A day before Boca Juniors and River Plate meet in Madrid in their rescheduled Copa Libertadores final, South American football will be on display when a crowd of more than 70,000 fills Atlanta's futuristic Mercedes-Benz Stadium.
While the record attendance expected at Saturday's final is another demonstration of Major League Soccer's increasing maturity, this weekend's showpiece is also a reflection of how the United States has become a destination for South American talent.
Both MLS Cup managers hail from South America, with Atlanta led by former Argentina coach Gerardo "Tata" Martino and Portland run by the former Venezuelan international Giovanni Savarese.
Atlanta meanwhile have eight players from South America on their books, including newly minuted MLS MVP and record goalscorer Josef Martinez and highly rated Paraguayan international Miguel Almiron.
Portland have nine players from South America in their squad, including four from Argentina, three from Colombia, one from Paraguay and one from Peru.
Savarese, who played in Major League Soccer's maiden season in 1996, has witnessed first hand the evolution of South America's influence on the league.
"It's not only now, we remember all the way to the beginning of MLS the influence of players from South America, how important the players have been to this league," Savarese told reporters on a conference call.
"The different components they bring, quality, competitive living soccer all their life. It's a good thing to be able to bring to the league."
'Bridge to Europe'
More than 60 players from South America were spread across the league at the start of the 2018 season, many in the early stages of their careers, and unashamedly hoping to use the league as a stepping stone to bigger things.
"It's a bridge to Europe," Paraguayan forward Almiron told reporters during a pre-season media day earlier this year.
"The league is being watched so much around the world. My objective ever since I was at Lanus is to go to Europe."
That wish may come true. Almiron, who has scored 21 goals for Atlanta in 62 appearances, is reportedly close to signing for English Premier League side Newcastle.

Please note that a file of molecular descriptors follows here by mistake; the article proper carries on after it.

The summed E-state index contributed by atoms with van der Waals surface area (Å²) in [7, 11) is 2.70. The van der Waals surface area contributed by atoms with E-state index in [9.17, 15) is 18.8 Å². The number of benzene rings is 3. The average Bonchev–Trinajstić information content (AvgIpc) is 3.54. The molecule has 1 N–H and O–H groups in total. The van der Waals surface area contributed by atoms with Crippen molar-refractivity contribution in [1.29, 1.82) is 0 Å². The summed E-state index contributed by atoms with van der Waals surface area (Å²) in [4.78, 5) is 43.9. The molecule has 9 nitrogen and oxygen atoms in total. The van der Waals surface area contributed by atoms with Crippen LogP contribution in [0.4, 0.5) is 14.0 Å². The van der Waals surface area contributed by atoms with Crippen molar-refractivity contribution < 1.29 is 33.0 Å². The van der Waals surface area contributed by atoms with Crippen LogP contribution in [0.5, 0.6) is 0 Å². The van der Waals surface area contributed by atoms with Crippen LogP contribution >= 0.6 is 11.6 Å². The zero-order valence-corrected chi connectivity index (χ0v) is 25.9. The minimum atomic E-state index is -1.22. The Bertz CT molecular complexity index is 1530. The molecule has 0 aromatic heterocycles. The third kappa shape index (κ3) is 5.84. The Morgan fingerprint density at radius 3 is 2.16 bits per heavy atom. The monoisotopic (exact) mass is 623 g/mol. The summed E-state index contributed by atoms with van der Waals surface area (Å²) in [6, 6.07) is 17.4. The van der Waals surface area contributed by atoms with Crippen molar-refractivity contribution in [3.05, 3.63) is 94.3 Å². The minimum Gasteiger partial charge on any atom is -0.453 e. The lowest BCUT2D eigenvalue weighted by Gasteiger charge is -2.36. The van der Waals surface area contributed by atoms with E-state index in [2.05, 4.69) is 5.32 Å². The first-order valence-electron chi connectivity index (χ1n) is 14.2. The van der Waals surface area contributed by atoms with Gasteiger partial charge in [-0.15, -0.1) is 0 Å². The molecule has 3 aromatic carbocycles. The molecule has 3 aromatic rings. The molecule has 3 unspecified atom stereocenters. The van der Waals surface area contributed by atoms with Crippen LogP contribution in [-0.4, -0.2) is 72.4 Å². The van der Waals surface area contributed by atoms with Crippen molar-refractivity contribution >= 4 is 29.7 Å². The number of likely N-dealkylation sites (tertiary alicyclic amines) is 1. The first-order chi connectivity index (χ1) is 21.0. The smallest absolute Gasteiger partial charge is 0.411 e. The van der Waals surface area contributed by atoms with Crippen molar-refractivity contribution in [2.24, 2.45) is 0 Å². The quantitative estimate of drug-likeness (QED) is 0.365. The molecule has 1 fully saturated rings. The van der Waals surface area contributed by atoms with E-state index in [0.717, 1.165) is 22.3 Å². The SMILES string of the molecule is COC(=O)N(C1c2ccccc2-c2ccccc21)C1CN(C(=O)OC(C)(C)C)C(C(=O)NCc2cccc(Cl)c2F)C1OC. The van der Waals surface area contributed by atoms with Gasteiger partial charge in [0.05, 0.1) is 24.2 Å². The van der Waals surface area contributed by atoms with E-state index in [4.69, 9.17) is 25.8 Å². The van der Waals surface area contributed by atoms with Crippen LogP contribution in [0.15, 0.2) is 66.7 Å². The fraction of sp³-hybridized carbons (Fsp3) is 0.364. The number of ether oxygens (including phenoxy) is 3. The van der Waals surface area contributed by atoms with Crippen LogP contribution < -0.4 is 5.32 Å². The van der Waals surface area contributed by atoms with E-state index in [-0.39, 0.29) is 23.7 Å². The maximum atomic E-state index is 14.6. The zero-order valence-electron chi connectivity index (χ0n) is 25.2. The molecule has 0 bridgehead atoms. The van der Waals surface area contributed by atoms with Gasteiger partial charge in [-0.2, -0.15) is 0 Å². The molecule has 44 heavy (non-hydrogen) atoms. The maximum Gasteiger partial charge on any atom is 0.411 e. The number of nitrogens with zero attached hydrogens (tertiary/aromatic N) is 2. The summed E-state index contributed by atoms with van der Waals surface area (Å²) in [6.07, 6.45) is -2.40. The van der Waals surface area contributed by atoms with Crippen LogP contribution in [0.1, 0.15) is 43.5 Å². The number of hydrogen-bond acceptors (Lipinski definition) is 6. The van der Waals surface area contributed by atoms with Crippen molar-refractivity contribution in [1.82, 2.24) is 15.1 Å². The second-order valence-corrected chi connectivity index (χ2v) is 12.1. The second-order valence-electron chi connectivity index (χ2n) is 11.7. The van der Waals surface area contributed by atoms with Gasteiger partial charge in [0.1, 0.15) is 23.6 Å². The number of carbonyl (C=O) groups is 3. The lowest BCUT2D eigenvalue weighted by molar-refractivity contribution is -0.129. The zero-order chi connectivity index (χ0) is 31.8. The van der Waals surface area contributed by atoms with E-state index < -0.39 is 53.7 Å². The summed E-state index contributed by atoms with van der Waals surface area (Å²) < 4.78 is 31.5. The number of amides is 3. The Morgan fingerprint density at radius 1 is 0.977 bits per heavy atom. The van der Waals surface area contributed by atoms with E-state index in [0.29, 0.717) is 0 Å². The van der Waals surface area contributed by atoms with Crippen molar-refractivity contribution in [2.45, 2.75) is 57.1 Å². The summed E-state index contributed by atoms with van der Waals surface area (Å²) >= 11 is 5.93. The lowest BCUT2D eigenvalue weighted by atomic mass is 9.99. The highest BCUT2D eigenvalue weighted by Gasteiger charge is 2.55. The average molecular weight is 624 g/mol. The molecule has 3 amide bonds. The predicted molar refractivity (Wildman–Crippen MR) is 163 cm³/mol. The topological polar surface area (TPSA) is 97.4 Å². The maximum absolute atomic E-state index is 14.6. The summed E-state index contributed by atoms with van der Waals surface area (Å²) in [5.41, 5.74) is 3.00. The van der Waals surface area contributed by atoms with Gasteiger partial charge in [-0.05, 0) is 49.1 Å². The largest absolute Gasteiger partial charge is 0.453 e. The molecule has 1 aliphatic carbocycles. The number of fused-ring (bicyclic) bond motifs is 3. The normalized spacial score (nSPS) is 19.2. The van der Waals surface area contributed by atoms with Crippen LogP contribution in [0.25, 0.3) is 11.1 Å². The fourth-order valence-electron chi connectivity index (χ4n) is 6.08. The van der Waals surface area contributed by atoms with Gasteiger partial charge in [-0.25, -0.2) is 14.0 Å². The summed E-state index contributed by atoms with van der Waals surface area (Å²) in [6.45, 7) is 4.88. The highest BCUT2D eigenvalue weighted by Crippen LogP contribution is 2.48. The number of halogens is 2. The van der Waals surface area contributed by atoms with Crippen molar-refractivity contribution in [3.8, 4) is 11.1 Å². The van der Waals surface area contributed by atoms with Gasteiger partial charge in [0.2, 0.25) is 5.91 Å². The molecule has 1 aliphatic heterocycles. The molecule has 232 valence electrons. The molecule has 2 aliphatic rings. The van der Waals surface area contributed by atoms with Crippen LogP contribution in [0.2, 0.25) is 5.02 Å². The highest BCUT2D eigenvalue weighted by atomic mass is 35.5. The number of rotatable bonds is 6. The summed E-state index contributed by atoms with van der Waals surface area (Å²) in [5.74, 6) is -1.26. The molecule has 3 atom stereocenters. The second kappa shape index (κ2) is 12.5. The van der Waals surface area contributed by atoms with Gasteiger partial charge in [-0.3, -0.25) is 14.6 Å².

Savarese, meanwhile, says MLS has become a "priority league" for ambitious players.
"Maybe in the past they had other ideas, but I think it's a great evolution to the league and the players that have come. Credit to the organisations and the players that have been a part of MLS."
Savarese agreed that the profile of players joining the league from South America is trending younger.
While MLS clubs continue to attract veteran European stars such as Zlatan Ibrahimovic and Wayne Rooney, players at the opposite end of their careers are also drawn to the competition.
"The more MLS has evolved and grown, not only can we bring a specific type of South Americans, now we bring a different diversity," said Savarese.
"From more experienced to young, different players that can contribute. Every year MLS earns more credibility in South America."
Atlanta defender Franco Escobar, who joined the club this season from Newell's Old Boys in Argentina, echoed Savarese's endorsement.
"You are seeing more South Americans, especially young players coming into this league and making it a stronger league," the 23-year-old Argentine said. "That's going to continue to happen."
For some players, such as Atlanta striker Martinez, the MLS has become home.
The 25-year-old, who broke the league's single-season goal record this year with 34 goals (31 in regular season, three in playoffs) says he has no plans to move anytime soon.
"I'm going to be here as long as they want me," Martinez said this week after collecting his MVP award. "I am happy here. I feel like I'm at home."